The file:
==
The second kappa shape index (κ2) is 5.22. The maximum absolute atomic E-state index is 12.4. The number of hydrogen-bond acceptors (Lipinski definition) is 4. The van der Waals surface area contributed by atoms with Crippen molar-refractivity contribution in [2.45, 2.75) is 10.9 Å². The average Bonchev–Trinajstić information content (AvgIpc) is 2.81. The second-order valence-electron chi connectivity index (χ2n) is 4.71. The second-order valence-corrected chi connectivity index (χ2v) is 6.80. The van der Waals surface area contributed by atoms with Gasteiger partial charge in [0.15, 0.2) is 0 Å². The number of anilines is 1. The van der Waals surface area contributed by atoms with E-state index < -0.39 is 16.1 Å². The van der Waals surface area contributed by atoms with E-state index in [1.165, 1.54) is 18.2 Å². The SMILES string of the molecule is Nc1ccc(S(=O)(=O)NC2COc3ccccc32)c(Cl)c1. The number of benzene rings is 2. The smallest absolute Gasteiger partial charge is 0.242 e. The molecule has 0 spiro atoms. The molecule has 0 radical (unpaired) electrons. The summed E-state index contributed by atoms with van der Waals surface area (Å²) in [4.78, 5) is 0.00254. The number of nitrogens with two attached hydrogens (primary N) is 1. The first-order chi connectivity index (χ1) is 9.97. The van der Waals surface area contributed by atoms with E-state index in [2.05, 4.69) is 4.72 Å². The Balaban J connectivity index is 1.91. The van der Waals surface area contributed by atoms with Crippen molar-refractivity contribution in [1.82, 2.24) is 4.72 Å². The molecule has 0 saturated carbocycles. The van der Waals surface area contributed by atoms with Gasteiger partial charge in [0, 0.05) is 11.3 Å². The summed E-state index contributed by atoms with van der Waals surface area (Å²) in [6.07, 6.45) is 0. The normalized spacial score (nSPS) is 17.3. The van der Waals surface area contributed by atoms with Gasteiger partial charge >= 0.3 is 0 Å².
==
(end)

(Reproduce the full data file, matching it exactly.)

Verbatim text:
The second kappa shape index (κ2) is 5.22. The maximum absolute atomic E-state index is 12.4. The number of hydrogen-bond acceptors (Lipinski definition) is 4. The van der Waals surface area contributed by atoms with Crippen molar-refractivity contribution in [2.45, 2.75) is 10.9 Å². The average Bonchev–Trinajstić information content (AvgIpc) is 2.81. The second-order valence-electron chi connectivity index (χ2n) is 4.71. The second-order valence-corrected chi connectivity index (χ2v) is 6.80. The van der Waals surface area contributed by atoms with Gasteiger partial charge in [0.15, 0.2) is 0 Å². The number of anilines is 1. The van der Waals surface area contributed by atoms with E-state index < -0.39 is 16.1 Å². The van der Waals surface area contributed by atoms with E-state index in [1.165, 1.54) is 18.2 Å². The SMILES string of the molecule is Nc1ccc(S(=O)(=O)NC2COc3ccccc32)c(Cl)c1. The number of benzene rings is 2. The smallest absolute Gasteiger partial charge is 0.242 e. The molecule has 0 spiro atoms. The molecule has 0 radical (unpaired) electrons. The summed E-state index contributed by atoms with van der Waals surface area (Å²) in [4.78, 5) is 0.00254. The number of nitrogens with two attached hydrogens (primary N) is 1. The first-order chi connectivity index (χ1) is 9.97. The van der Waals surface area contributed by atoms with E-state index in [2.05, 4.69) is 4.72 Å². The Balaban J connectivity index is 1.91. The van der Waals surface area contributed by atoms with Crippen molar-refractivity contribution in [1.82, 2.24) is 4.72 Å². The molecule has 0 saturated carbocycles. The van der Waals surface area contributed by atoms with Gasteiger partial charge in [0, 0.05) is 11.3 Å². The summed E-state index contributed by atoms with van der Waals surface area (Å²) in [6.07, 6.45) is 0. The normalized spacial score (nSPS) is 17.3. The van der Waals surface area contributed by atoms with Gasteiger partial charge >= 0.3 is 0 Å².